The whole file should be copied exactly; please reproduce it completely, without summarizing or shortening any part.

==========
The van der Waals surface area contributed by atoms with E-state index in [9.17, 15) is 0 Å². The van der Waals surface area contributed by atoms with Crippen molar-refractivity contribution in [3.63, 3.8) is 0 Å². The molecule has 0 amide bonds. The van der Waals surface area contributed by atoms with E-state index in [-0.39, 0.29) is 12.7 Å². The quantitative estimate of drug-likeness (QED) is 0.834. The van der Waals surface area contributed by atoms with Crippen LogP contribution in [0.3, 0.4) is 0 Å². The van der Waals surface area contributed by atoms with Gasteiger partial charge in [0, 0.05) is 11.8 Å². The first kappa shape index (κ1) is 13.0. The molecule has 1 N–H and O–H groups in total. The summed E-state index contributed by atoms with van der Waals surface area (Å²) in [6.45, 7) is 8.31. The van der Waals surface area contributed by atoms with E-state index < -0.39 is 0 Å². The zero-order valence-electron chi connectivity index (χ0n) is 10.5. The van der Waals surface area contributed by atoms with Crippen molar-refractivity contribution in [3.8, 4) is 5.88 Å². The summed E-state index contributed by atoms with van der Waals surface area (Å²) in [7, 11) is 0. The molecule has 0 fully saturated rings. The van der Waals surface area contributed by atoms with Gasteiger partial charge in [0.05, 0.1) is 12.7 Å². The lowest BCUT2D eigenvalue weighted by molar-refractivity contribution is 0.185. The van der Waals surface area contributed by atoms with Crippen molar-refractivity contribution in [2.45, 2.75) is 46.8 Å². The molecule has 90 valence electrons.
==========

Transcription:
The van der Waals surface area contributed by atoms with E-state index in [9.17, 15) is 0 Å². The van der Waals surface area contributed by atoms with Crippen molar-refractivity contribution in [3.63, 3.8) is 0 Å². The molecule has 0 amide bonds. The van der Waals surface area contributed by atoms with E-state index in [-0.39, 0.29) is 12.7 Å². The quantitative estimate of drug-likeness (QED) is 0.834. The van der Waals surface area contributed by atoms with Crippen LogP contribution in [0.3, 0.4) is 0 Å². The van der Waals surface area contributed by atoms with Gasteiger partial charge in [0, 0.05) is 11.8 Å². The first kappa shape index (κ1) is 13.0. The molecule has 1 N–H and O–H groups in total. The summed E-state index contributed by atoms with van der Waals surface area (Å²) in [6.45, 7) is 8.31. The van der Waals surface area contributed by atoms with E-state index < -0.39 is 0 Å². The zero-order valence-electron chi connectivity index (χ0n) is 10.5. The van der Waals surface area contributed by atoms with Crippen molar-refractivity contribution in [3.8, 4) is 5.88 Å². The summed E-state index contributed by atoms with van der Waals surface area (Å²) in [7, 11) is 0. The molecule has 0 fully saturated rings. The van der Waals surface area contributed by atoms with Gasteiger partial charge in [0.05, 0.1) is 12.7 Å². The lowest BCUT2D eigenvalue weighted by molar-refractivity contribution is 0.185. The van der Waals surface area contributed by atoms with Crippen molar-refractivity contribution in [2.45, 2.75) is 46.8 Å². The molecule has 90 valence electrons.